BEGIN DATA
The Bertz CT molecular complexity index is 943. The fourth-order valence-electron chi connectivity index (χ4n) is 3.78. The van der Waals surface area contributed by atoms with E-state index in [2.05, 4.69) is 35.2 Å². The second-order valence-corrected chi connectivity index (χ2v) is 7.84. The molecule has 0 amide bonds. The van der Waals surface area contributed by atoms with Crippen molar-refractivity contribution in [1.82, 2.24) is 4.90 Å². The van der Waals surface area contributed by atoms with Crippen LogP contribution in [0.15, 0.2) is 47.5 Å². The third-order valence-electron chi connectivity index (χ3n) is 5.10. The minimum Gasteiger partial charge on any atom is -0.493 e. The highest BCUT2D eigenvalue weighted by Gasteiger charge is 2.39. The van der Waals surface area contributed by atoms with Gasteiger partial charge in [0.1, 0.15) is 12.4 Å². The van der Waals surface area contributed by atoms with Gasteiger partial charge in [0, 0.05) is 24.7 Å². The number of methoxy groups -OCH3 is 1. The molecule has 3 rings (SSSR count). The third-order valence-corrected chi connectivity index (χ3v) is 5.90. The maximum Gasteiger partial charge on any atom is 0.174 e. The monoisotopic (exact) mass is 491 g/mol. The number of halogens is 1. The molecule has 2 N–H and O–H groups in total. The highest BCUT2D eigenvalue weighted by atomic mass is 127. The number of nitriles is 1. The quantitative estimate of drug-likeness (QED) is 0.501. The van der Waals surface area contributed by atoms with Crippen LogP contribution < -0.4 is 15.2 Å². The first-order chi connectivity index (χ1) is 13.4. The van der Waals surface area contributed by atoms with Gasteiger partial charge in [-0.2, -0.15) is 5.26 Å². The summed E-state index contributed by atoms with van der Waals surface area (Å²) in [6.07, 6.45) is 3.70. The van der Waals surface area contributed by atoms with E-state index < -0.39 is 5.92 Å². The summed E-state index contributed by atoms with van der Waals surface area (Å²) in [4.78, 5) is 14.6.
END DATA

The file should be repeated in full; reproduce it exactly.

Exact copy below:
The Bertz CT molecular complexity index is 943. The fourth-order valence-electron chi connectivity index (χ4n) is 3.78. The van der Waals surface area contributed by atoms with E-state index in [2.05, 4.69) is 35.2 Å². The second-order valence-corrected chi connectivity index (χ2v) is 7.84. The molecule has 0 amide bonds. The van der Waals surface area contributed by atoms with Crippen molar-refractivity contribution in [1.82, 2.24) is 4.90 Å². The van der Waals surface area contributed by atoms with Crippen LogP contribution in [0.15, 0.2) is 47.5 Å². The third-order valence-electron chi connectivity index (χ3n) is 5.10. The minimum Gasteiger partial charge on any atom is -0.493 e. The highest BCUT2D eigenvalue weighted by Gasteiger charge is 2.39. The van der Waals surface area contributed by atoms with Gasteiger partial charge in [0.1, 0.15) is 12.4 Å². The van der Waals surface area contributed by atoms with Gasteiger partial charge in [0, 0.05) is 24.7 Å². The number of methoxy groups -OCH3 is 1. The molecule has 3 rings (SSSR count). The third-order valence-corrected chi connectivity index (χ3v) is 5.90. The maximum Gasteiger partial charge on any atom is 0.174 e. The monoisotopic (exact) mass is 491 g/mol. The number of halogens is 1. The molecule has 2 N–H and O–H groups in total. The highest BCUT2D eigenvalue weighted by atomic mass is 127. The number of nitriles is 1. The quantitative estimate of drug-likeness (QED) is 0.501. The van der Waals surface area contributed by atoms with Crippen LogP contribution < -0.4 is 15.2 Å². The first-order chi connectivity index (χ1) is 13.4. The van der Waals surface area contributed by atoms with Gasteiger partial charge in [-0.2, -0.15) is 5.26 Å². The summed E-state index contributed by atoms with van der Waals surface area (Å²) in [6.07, 6.45) is 3.70. The van der Waals surface area contributed by atoms with E-state index < -0.39 is 5.92 Å². The summed E-state index contributed by atoms with van der Waals surface area (Å²) in [4.78, 5) is 14.6.